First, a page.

Gonzales' two children went for a year without their mother, who was serving at a forward operating base in Tikrit, Iraq. During her deployment, her ex-husband moved back into the house in East Los Angeles to take care of the girls.

The oldest, Melanie, was 9 years old when her mother left.

"When she actually told me she was going to go, I actually thought she was kidding around with me," Melanie says. "And then I started wondering what's going to happen to us? For the first day or so I thought, 'Are we going to go with her?'"

'Maybe I Can Talk to Your Boss'

Miranda was 3 years old when her mother was deployed. Gonzales says she remembers her younger daughter blaming herself for her deployment.

"I remember speaking to her once on the phone and her saying, 'Whatever I did, I'm sorry. Just come home,'" Gonzales says. She reassured Miranda that she had done nothing wrong.

Then Gonzales remembers Miranda told her: "Maybe I can talk to your boss and he can just bring you back."

"No, I can't," Gonzales replied.

Miranda said: "I promise, I'll behave. I'll be good."

Gonzales says, "It was difficult to explain it to her being so far away."

When Gonzales returned, Miranda treated her mother almost like a stranger. Then, the girl wouldn't let her mother out of her sight.

"She wouldn't want me to walk out the door without her," Gonzales says of her younger daughter.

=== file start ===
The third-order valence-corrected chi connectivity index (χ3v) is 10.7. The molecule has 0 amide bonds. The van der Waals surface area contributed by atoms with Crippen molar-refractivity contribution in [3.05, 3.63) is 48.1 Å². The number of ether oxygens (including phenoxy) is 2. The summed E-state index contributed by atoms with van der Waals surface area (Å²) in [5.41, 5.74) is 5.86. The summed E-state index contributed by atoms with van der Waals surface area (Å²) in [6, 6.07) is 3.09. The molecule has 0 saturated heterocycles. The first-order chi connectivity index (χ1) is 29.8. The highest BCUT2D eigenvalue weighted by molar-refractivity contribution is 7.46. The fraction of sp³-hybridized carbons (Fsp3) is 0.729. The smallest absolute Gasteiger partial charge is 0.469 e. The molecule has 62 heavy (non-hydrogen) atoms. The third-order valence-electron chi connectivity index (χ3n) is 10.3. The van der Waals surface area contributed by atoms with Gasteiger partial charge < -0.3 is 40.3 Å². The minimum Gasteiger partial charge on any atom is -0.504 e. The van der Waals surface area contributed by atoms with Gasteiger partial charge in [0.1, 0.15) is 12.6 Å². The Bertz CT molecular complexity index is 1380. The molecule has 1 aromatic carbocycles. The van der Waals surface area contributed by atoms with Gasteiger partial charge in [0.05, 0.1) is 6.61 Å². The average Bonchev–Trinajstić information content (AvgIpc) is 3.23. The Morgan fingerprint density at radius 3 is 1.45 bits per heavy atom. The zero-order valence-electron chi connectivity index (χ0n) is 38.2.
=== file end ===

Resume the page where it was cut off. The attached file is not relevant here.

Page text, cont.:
Miranda followed her everywhere — even standing outside the door when her mother went to the restroom.

When Gonzales goes away for her weekend training with the National Guard, Miranda asks her mother whether she's leaving for a long time.

Slowly Becoming a Mom Again

Even though Gonzales is back, it doesn't mean she is always there. The sense of being under a constant threat — the sirens, the mortar attacks, the tension and fear of war — didn't lift because she came home.

"I think I'm still working on that," Gonzales says. "When I first got back from Iraq, I just wanted to be alone and I didn't want any commotion, no fighting. I didn't want any screaming.

"They would go with their father on their weekend and the minute they left me on Friday, I would go straight to bed and stay under the sheets until Sunday when they'd come back to me. I didn't want to be around people. I didn't want to be around my own kids. And just recently I could feel the change because I want to be around my kids."

Melanie remembers her mother being distant, asking to be alone in her room.

"Sometime when I'd want to talk to her, it'd be like she was listening but yet at the same time she was just going, 'Yeah.' So after a while, I just kind of stopped talking to her.

"But now she'll ask me, 'How was your day at school?' ... And she wants to be more into my life now. Like she says, she's still working on becoming a mom again."

Both Gonzales and Smith say their year in a war zone was the hardest thing they've ever done — and one of the most important.

They have decided to stay on in the California National Guard, even though they have the option to retire. That means that both of them could — once again — be called to war.